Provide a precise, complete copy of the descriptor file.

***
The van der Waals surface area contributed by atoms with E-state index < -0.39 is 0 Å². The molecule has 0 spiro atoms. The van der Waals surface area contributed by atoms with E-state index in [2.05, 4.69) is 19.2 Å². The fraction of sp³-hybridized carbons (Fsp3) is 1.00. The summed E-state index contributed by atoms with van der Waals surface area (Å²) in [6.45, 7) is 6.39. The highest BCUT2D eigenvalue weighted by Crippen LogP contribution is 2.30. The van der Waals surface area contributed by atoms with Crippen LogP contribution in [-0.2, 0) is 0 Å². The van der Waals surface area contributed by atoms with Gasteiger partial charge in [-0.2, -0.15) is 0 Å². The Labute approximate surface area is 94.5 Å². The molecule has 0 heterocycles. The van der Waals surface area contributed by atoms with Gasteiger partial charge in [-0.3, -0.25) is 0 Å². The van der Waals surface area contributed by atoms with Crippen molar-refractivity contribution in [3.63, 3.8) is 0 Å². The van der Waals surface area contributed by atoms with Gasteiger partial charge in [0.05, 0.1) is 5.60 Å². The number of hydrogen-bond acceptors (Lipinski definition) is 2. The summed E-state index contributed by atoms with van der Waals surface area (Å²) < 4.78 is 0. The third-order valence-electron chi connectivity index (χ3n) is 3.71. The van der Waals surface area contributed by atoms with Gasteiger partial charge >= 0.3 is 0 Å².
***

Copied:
The van der Waals surface area contributed by atoms with E-state index < -0.39 is 0 Å². The molecule has 0 spiro atoms. The van der Waals surface area contributed by atoms with E-state index in [2.05, 4.69) is 19.2 Å². The fraction of sp³-hybridized carbons (Fsp3) is 1.00. The summed E-state index contributed by atoms with van der Waals surface area (Å²) in [6.45, 7) is 6.39. The highest BCUT2D eigenvalue weighted by Crippen LogP contribution is 2.30. The van der Waals surface area contributed by atoms with Crippen LogP contribution in [-0.2, 0) is 0 Å². The van der Waals surface area contributed by atoms with Gasteiger partial charge in [-0.2, -0.15) is 0 Å². The Labute approximate surface area is 94.5 Å². The molecule has 0 heterocycles. The van der Waals surface area contributed by atoms with Gasteiger partial charge in [-0.3, -0.25) is 0 Å². The van der Waals surface area contributed by atoms with Crippen molar-refractivity contribution in [3.63, 3.8) is 0 Å². The van der Waals surface area contributed by atoms with Gasteiger partial charge in [0.05, 0.1) is 5.60 Å². The number of hydrogen-bond acceptors (Lipinski definition) is 2. The summed E-state index contributed by atoms with van der Waals surface area (Å²) < 4.78 is 0. The third-order valence-electron chi connectivity index (χ3n) is 3.71. The van der Waals surface area contributed by atoms with Gasteiger partial charge >= 0.3 is 0 Å².